“I should share this on Facebook! It’s so inspirational and really struck a chord with me. No… what if my friends think it’s too religious? Or what if even my Christian friends think it’s too in-your-face?”
This is a conversation (aka battle) I have with myself every day. As a Catholic that also struggles with depression and anxiety, I find a lot of my mental solace comes from inspirational Scripture or Catholic teachings. Still, I know that not all my friends on social media are Christians and rather than using this as an opportunity to evangelize… I choose not to.
Maybe you can’t relate, but I’ve often had the same conversation with my 21-year-old sister. We realized that we often let what others think of us make decisions for us. Actually, we don’t even know if it’s what others think of us. We let what we think is the public’s perception of us determine our lives. Really, we let fear not faith decide.
In today’s Gospel reading, we see the powerful, unstoppable faith of the four men carrying the paralytic. They don’t just try to get him to Jesus, they break through the roof to lower him down. They ignore what people are saying and don’t think about what others are thinking because they have so much faith that only a touch, only a word, could heal him.
In the Gospel, Jesus also shows us the power of witness, regardless of what others are saying or thinking. Unlike us, Jesus actually knew what the scribes were thinking. He knew they were judging him since he was forgiving sins, something the scribes believed could only be done by God directly. So Jesus calls them out on it with the truth and Word of God. And THEN he heals a man. A paralyzed man. Can’t move. Just… gets up. Walks away. And so does Jesus. He says what he needs to, heals the man, and does not engage further. The truth has been shared.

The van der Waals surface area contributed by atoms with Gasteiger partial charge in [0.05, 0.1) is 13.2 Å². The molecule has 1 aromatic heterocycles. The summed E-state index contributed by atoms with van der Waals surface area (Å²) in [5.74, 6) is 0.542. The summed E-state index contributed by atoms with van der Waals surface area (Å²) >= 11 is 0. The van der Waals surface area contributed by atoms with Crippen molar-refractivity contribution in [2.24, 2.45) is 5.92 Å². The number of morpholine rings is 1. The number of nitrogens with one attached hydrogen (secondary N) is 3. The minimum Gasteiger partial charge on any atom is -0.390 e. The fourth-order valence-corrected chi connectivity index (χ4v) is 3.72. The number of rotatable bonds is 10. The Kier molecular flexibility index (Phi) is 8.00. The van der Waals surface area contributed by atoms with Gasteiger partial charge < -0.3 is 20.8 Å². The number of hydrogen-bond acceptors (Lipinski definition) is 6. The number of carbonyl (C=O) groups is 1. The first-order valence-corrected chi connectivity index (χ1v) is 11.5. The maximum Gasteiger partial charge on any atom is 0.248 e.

And THEN, the last line of today’s reading is shared and it is almost the most important:
“They were all astounded and glorified God” (Mark 2:12).
Yes, people were astounded by Jesus calling out and addressing the scribes. Yes, people were astounded by the miracle of healing. But furthermore, they witnessed all of this and glorified God.
In today’s world, with social media and the internet, we have such an opportunity to share our faith and we cannot let our fear stop us. We must let our faith bring us closer to God, even if it is for the world to see, even if there are people that may confront us. We can show our faith without it being an argument.
So many times, I see other’s Christian posts and I have never felt upset or annoyed or rolled my eyes. Instead, I am uplifted. I am inspired. It changes my day for the better.
So I challenge you (and myself) to share your faith on social media. Share the love of your beautiful and merciful God, never condemning, and invite others into a relationship with God. Maybe it’s exactly what they need today.
Veronica Alvarado is a born and raised Texan currently living in Pennsylvania. Since graduating from Texas A&M University, Veronica has published various Catholic articles in bulletins, newspapers, e-newsletters, and blogs. She continued sharing her faith after graduation as a web content strategist and digital project manager. Today, she continues this mission in her current role as communications director and project manager for Pentecost Today USA, a Catholic Charismatic Renewal organization in Pittsburgh.
Feature Image Credit: Sincerely Media, https://unsplash.com/photos/zUZY3VgJ99A